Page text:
Rather more than on the Le Puy Route, the Aries Route is for pilgrims with plenty of time. For walkers the length of each stage, dictated as it is by the existence of accommodation, often requires a two-day stop to do full justice to the monuments. There are hotels and hostals actually on the route virtually everywhere except for a short section west of Auch. In France there is no network of free or cheap 'refugios' as there is in Spain and 'cure's' are neither as numerous nor as interested in the pilgrimage as in Spain. French 'gites d'e'tape' and 'chambres d'ho~te' and Spanish 'casas particulares' are not specially for pilgrims and often tend to be off the path
4k to Celleneuve. Leave by Place du 11 November, Rues du Faubourg de Nimes, du Pila Saint-Ge ly, de I'Aiguillerie, through the Place des Martyrs de Ia Resistance, along Rue Foch and past the Arc de Triomphe to the Promenade du Peyrou. Continue along the Boulevard des Arceaux (alongside the aqueduct), the Boulevard Benjamin Milhaud and into the Avenue de Lode ve. After about 4k on the Avenue de Lode ve, you reach Celleneuve centre with the Romanesque church of Sainte-Croix, hotels, restaurants, cafes, shops, banks, cycle shop and laundrefle.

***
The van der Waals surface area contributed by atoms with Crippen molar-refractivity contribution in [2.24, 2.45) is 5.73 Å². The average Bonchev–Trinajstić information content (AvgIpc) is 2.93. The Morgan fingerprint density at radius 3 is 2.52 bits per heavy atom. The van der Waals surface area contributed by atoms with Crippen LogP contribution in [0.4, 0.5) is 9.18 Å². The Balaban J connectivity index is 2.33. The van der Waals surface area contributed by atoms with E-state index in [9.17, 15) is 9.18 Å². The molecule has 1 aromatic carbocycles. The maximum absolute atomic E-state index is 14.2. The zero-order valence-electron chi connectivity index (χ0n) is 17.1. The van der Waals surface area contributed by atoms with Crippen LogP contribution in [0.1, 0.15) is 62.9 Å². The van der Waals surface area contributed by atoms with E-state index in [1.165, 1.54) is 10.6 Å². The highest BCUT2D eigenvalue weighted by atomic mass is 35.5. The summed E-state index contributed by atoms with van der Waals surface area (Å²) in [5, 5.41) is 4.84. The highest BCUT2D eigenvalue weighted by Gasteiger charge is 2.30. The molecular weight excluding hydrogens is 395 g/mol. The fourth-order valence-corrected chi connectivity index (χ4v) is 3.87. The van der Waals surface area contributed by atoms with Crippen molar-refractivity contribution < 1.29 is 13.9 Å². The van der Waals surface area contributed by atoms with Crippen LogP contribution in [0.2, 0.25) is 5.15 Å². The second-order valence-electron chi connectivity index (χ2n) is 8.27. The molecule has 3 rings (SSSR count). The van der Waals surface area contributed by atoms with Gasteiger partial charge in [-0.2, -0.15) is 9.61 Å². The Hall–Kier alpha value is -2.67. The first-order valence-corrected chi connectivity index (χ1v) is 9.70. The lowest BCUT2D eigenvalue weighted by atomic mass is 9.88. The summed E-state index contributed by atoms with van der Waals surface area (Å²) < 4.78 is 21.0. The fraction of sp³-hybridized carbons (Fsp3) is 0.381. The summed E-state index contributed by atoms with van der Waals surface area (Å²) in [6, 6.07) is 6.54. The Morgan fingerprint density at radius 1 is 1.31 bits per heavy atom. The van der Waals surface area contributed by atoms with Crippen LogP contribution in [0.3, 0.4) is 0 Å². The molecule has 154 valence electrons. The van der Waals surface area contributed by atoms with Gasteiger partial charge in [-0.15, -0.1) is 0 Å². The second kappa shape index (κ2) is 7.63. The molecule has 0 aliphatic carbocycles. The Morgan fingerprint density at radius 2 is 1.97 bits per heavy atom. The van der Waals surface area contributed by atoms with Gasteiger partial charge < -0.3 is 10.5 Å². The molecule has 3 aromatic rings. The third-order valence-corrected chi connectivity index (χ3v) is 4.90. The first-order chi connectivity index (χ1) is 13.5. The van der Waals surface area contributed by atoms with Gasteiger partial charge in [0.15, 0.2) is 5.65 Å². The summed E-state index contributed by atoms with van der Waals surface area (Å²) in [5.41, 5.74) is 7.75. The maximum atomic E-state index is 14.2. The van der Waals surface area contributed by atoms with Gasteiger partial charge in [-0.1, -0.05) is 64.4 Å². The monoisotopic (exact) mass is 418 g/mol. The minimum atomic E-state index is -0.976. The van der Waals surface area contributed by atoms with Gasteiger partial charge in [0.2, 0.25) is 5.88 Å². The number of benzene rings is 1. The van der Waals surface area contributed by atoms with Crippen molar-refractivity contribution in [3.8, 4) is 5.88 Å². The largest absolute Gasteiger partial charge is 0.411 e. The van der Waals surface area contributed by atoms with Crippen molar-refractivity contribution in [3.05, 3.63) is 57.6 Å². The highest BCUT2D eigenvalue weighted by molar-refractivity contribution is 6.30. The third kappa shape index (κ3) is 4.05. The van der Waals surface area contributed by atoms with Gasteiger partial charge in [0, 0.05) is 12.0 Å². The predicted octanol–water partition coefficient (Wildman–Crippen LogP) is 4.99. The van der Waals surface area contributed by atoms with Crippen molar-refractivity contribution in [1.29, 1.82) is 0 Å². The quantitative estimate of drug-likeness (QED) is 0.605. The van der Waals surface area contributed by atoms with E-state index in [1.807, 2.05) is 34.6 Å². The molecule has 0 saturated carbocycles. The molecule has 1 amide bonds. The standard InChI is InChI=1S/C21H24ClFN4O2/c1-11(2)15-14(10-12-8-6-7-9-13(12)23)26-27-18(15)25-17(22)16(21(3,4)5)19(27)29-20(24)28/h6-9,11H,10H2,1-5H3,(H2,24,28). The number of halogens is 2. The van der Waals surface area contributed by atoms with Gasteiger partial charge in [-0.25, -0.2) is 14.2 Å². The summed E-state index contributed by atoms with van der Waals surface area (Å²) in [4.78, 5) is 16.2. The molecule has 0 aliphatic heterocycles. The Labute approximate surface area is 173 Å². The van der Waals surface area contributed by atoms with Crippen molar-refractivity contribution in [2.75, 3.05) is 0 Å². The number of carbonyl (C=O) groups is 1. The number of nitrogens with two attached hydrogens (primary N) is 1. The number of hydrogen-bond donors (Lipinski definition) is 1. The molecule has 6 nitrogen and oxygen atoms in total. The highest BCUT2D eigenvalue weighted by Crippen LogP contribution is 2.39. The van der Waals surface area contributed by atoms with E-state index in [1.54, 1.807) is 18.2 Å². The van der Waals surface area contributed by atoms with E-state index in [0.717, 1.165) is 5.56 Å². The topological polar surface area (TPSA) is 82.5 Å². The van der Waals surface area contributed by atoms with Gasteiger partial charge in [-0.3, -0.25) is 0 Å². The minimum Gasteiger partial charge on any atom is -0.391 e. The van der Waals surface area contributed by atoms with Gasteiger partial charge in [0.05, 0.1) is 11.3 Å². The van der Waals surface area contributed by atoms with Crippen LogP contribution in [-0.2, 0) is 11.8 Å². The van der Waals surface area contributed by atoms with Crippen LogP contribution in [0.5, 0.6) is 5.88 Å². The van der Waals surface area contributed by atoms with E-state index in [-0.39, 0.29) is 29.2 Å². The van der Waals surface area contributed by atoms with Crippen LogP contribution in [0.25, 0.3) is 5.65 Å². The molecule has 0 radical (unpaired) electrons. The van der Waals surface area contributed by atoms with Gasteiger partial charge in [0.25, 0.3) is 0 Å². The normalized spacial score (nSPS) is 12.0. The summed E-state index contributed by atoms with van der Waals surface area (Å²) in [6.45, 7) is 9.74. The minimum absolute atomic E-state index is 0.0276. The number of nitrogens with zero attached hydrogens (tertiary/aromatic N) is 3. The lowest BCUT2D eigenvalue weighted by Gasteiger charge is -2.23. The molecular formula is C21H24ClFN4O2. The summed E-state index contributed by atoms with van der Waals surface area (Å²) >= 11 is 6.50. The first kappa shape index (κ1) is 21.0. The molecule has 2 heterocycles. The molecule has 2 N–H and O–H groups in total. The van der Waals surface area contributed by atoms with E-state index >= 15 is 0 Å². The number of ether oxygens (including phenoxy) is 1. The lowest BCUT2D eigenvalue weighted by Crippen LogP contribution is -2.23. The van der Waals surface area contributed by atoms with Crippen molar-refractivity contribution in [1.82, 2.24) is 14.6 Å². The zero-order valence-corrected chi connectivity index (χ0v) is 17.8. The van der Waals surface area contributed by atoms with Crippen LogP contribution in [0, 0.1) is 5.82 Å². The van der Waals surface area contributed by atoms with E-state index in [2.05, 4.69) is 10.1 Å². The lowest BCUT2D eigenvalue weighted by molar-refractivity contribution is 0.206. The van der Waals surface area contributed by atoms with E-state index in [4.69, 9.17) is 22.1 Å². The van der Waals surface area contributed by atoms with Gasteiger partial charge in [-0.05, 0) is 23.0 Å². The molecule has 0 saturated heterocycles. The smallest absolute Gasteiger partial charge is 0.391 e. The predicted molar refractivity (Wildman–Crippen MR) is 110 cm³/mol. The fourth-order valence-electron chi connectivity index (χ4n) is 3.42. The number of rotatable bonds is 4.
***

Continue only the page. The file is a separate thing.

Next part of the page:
13k to Montarnaud. About 750 metres beyond the turning for Sainte-Croix and 100 metres beyond the Hotel Abelia, is the first waymark on a lamp post on the right-hand side of the road just before the right turn-oft for Grabels. Turn right here through an avenue of plane trees, left across a park and over the small river Mosson. Follow the river Mosson gorge to Grabels. Do not enter the village itself but turn south, up and onto an open plateau. The path follows a line of electric pylons over the plateau and is well marked until a carting track. Just before the carting track, turn south towards the junction of the N 109, N 100, D 111 and D 102 at Be-Air (chambres d'h6te advertised). Follow a track parallel with the D 27E which, just before Montarnaud, rejoins the road to enter the small town (chambres d'hote, shops, cafe', bank, restaurant and buses).